Reading Nicholas Carr's dissection of the blogosphere this morning as "a vast, earth-engirdling digestive track, breaking down the news of the day into ever finer particles of meaning (and ever more concentrated toxins)" I am inspired to do my bit as a bacterium here in my little crease of the bowel.

For customer service systems, the punters' views aren't getting any better: SR is the easy target again for comment rage here, and the over-casual persona  of a major telephone company hits the wrong note with this customer. (These kind of reactions are becoming a theme [1] [2].)

But we've also seen an uptake of interest in speech technology in the mainstream media - the New York Times has recently covered speech recognition in Windows Vista, audio search and voicemail transcription, and the Wall Street Journal also weighed in last week on video search start-ups.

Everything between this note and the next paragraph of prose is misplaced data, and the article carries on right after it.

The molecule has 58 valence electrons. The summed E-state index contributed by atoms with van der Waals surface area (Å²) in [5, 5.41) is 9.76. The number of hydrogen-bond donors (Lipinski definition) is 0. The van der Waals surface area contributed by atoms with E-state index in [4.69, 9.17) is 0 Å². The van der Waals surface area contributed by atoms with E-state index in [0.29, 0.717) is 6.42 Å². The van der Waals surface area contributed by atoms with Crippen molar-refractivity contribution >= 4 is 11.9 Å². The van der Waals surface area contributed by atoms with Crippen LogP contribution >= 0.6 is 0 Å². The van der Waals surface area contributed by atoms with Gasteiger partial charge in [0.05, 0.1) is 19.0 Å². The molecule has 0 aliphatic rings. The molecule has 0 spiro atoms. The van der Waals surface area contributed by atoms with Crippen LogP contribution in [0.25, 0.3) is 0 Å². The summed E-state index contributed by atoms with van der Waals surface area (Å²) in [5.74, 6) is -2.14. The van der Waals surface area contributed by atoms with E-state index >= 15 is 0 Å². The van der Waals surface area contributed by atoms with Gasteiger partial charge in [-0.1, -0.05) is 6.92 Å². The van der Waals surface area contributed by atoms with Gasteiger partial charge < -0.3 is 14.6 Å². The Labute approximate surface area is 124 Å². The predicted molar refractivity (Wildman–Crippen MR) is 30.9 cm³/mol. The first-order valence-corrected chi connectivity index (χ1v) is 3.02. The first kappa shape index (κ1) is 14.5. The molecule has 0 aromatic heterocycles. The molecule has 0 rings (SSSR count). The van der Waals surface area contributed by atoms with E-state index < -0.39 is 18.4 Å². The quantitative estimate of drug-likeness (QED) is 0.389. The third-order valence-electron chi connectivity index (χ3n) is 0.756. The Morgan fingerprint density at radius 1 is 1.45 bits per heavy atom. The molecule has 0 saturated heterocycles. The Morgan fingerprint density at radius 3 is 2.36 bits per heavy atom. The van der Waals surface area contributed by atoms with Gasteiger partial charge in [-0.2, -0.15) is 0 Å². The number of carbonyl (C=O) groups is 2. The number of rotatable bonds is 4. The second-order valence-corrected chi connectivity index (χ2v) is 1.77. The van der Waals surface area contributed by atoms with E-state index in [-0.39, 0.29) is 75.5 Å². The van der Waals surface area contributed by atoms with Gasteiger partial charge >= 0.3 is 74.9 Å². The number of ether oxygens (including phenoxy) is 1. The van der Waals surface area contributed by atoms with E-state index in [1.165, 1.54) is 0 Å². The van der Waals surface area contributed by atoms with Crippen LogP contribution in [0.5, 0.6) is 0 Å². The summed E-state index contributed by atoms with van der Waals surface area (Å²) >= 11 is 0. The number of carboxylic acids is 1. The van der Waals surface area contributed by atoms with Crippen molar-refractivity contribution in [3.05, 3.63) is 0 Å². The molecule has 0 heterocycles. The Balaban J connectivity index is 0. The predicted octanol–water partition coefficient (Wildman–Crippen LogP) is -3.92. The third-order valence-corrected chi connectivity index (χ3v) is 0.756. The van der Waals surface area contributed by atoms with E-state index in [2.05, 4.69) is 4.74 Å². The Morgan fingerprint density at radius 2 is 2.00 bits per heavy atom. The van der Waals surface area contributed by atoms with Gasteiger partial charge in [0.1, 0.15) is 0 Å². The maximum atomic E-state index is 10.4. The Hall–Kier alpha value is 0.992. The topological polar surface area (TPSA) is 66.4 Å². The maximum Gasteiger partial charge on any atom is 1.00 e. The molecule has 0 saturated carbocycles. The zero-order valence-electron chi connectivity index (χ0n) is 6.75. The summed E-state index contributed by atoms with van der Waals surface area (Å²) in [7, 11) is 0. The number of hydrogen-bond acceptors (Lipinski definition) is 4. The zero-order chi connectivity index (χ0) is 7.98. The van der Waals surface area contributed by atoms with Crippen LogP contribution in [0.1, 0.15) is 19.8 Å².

So what? Acceptance. While we'll always laugh at recognition errors and rail at poor voice UIs, the foothold of speech technology is more firmly established than ever before in a growing number of environments. This is why I'm excited about Speech Server can do within the rising tide of unified communications - at the end of the day, this is an enabling technology that allows people and systems to connect. Without it, there would be a phone ringing in an empty room, words of wisdom lost in unsearched audio, a whole class of users disenfrachised from productivity. With it, there is the opportunity to build applications that simplify and enrich people's interactions with each other and with the data that the world runs on.

Anyway, that was the courtesy flush. As the next release of Speech Server 2007 approaches, I'll be blogging more frequently about features - especially dialog design and tuning tools - and also on application ideas that open new scenarios in communications. I'd love to get your comments along the way, online or off.